Rather than try to argue or bargain with him I just let him get his frustration out.
He noticed that his behaviour was not affecting me and slowly began to unwind.
It was in that moment that I realized he wasn’t crying because he was being a brat, he was crying because he was having a hard time communicating his feelings.
As adults we verbalise most everything and the things we don’t say we show through our facial expressions.
This has become second nature to us and we forget that it’s a skill set that takes time to develop.
To toddlers this is a brand new skill that is extremely elaborate. Like with all new endeavors, they face challenges and set backs. Different facial expressions to convey different messages.
Different vocal tones to explain our emotions.
This is all really complicated stuff so it’s no wonder that they lose it once in awhile.
If you ask a dentist to explain the theory of relativitey they would probably feel frustrated too because it’s something foreign to them.
So next time your toddler has a Rambo style meltdown at the mall, ask yourself what they are trying to tell you rather than getting annoyed and yelling.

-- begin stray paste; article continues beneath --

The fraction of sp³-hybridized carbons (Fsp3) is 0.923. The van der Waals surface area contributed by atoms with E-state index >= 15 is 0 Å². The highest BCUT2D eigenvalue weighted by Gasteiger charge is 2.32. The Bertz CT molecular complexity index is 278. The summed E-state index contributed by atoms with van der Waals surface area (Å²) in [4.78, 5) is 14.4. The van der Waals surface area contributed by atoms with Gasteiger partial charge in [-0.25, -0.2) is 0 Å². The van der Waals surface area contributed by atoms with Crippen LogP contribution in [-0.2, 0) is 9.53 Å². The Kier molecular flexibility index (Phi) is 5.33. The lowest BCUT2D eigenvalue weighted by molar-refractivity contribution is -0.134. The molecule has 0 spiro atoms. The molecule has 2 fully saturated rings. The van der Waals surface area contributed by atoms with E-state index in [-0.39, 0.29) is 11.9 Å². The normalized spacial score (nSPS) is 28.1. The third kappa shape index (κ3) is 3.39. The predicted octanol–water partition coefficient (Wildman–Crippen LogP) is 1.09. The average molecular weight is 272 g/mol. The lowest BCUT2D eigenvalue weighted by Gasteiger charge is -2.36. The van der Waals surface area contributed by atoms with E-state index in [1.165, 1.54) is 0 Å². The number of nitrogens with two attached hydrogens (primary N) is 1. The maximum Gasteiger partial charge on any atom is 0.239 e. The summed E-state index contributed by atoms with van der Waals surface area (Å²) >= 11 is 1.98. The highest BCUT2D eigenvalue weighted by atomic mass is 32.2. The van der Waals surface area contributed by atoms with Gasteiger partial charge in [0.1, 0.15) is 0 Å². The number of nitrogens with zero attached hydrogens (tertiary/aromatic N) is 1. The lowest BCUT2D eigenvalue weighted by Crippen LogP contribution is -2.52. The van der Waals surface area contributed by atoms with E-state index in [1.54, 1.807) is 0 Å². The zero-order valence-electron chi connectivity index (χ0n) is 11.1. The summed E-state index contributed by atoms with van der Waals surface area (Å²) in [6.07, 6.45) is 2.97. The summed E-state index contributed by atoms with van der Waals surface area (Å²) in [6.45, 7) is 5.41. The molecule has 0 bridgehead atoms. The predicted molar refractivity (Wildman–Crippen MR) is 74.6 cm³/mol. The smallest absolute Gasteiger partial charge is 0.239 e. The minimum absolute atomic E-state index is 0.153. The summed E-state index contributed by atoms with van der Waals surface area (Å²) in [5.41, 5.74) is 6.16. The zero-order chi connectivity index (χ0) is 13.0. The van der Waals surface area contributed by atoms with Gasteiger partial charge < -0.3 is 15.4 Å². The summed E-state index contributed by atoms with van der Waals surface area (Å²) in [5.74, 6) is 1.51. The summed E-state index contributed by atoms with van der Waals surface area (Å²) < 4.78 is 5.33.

Adam recently sent me an email with a link to an article.
This particular article discusses something so important that I felt the need to share it with you.
The author, Filicity Hannah, discusses how dismissive adults can be with toddlers and young children.
She points out that although as adults we don’t think that toddlers understand social cues, in reality they do.
For example, when Nate comes up to one of my friends and starts to talk about how the firetruck went weeeyou weeeyou weeyou and down the street to save a cat, he wants to be heard.
In many cases as adults our response will be “WOW” and we simply turn away and continue with whatever it is that we are doing.